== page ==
Monteverdi, Vespers of 1610
Exeter Festival, July 2002
Exeter Express and Echo, 5 July 2002
"Exeter Cathedral became an Italian basilica of the early 17th Century for this wonderfully enjoyable concert. It was time of great richness in traditional and newly invented musical styles and a time in which the sackbutt, a forerunner of the modern trombone, and the cornett, a wooden instrument played like a trumpet and fingered like a recorder, were principal instruments. It was fascinating to hear the authentic sounds reproduced.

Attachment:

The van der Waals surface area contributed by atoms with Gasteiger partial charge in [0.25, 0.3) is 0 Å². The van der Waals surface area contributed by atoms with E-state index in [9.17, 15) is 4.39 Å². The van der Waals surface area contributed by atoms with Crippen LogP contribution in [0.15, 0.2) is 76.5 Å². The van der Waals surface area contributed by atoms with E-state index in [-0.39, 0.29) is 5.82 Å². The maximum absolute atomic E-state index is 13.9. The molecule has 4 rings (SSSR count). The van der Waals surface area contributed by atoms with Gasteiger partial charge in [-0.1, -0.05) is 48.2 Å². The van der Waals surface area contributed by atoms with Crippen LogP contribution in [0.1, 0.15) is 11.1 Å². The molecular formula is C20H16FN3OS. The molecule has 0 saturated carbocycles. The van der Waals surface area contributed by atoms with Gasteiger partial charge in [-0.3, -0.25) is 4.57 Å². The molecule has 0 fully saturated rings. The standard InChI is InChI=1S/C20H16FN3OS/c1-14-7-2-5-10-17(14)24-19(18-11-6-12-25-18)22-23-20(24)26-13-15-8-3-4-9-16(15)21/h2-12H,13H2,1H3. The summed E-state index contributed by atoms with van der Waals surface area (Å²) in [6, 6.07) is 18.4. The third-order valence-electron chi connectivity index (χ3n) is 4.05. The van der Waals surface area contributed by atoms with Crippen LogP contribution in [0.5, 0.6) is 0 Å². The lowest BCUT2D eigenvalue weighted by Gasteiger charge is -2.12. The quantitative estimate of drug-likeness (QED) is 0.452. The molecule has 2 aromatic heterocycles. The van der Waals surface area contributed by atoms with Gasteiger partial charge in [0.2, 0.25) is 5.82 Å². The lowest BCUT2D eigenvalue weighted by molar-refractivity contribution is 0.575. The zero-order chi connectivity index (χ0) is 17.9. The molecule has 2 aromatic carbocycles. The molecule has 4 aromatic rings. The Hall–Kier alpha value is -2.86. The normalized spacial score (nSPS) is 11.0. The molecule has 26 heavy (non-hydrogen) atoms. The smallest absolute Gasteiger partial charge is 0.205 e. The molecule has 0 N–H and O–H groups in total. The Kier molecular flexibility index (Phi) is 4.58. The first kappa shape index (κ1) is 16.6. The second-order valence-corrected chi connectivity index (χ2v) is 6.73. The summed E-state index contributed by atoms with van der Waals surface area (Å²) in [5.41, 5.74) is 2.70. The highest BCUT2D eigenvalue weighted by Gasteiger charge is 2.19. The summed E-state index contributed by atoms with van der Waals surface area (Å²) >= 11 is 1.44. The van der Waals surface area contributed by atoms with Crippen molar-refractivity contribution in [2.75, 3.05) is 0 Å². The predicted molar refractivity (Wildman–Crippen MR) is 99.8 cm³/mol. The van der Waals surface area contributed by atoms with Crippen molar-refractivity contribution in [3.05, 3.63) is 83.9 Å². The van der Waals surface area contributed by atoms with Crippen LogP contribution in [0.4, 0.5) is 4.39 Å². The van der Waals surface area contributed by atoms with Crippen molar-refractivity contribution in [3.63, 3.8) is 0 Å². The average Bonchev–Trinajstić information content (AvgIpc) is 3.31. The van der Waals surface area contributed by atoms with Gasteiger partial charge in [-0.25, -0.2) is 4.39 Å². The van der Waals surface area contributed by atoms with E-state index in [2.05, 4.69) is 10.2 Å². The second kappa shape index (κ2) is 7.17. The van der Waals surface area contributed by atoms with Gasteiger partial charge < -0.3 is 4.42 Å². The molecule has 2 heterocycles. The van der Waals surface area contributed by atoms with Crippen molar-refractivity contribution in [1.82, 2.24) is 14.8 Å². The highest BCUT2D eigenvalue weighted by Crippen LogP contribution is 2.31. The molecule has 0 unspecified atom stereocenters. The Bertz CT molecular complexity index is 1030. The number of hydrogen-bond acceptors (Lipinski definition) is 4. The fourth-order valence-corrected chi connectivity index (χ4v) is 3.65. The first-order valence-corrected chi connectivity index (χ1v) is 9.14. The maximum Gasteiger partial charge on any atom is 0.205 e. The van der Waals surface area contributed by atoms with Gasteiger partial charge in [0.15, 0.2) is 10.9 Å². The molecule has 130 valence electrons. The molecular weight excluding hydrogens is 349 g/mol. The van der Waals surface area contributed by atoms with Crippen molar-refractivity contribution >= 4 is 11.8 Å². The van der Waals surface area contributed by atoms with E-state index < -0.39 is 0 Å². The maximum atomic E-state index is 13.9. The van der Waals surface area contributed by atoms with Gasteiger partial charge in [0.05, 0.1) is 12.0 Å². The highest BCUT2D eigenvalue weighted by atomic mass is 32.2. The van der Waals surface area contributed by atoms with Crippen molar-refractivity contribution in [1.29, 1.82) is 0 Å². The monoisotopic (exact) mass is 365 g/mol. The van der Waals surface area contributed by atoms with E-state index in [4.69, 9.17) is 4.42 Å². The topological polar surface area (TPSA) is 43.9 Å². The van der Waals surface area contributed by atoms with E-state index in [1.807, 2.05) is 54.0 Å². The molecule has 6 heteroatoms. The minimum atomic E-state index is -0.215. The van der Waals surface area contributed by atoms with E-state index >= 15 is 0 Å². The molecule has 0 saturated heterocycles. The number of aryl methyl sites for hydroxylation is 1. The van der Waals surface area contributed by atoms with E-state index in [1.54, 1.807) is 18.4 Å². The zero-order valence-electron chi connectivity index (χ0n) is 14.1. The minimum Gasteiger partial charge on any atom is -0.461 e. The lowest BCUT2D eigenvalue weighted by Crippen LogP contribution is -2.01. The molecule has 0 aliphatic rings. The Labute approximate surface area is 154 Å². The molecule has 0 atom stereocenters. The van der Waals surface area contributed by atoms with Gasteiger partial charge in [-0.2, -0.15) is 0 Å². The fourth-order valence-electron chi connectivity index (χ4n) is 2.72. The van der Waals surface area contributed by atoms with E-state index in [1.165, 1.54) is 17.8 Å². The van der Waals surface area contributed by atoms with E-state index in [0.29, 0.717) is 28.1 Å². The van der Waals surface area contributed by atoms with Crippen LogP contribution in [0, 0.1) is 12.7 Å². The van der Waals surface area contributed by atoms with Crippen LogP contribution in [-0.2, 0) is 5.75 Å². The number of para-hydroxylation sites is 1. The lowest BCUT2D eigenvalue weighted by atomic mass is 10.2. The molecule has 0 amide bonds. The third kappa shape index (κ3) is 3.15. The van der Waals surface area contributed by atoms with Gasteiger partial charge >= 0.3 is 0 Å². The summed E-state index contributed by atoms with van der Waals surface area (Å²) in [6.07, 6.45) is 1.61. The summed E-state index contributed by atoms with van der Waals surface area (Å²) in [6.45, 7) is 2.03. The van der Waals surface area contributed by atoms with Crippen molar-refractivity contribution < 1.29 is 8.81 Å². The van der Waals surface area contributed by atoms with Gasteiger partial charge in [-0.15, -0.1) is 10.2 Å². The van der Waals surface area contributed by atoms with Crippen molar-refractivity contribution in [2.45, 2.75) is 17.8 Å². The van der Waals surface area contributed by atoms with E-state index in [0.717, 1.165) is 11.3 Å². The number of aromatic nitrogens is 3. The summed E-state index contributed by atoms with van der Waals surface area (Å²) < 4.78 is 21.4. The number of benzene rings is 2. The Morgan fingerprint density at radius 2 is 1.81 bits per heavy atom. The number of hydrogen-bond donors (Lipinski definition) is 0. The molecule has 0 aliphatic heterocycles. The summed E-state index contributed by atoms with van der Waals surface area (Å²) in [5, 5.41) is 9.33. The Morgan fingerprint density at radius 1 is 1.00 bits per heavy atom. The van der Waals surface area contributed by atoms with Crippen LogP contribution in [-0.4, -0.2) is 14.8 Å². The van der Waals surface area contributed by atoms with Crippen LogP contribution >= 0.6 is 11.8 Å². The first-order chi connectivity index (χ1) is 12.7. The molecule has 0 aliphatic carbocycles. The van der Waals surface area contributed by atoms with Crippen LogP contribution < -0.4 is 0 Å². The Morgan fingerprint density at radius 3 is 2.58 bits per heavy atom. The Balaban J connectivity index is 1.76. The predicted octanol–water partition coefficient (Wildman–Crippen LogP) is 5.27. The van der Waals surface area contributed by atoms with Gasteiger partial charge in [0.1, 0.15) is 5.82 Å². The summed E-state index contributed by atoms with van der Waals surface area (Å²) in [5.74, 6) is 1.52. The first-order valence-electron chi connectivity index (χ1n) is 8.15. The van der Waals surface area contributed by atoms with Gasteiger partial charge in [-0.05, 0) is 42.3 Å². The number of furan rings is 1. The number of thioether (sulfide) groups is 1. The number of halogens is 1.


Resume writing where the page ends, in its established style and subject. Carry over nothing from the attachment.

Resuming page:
The vespers have been described as having one foot in the cathedral and one foot in the ducal court - a mix of secular and sacred. It is not known if they were supposed to be performed together, as here, or whether one or two were chosen to be done at a time.
However, Exeter Festival Chorus and seven guest soloists gave plenty of proof of the beauty and complexity of these compositions where the style can change from plainsong to sections where everybody plays and sings together.
This was a greatly enjoyable demonstration of period music and let's hope Exeter hears such a concert again soon."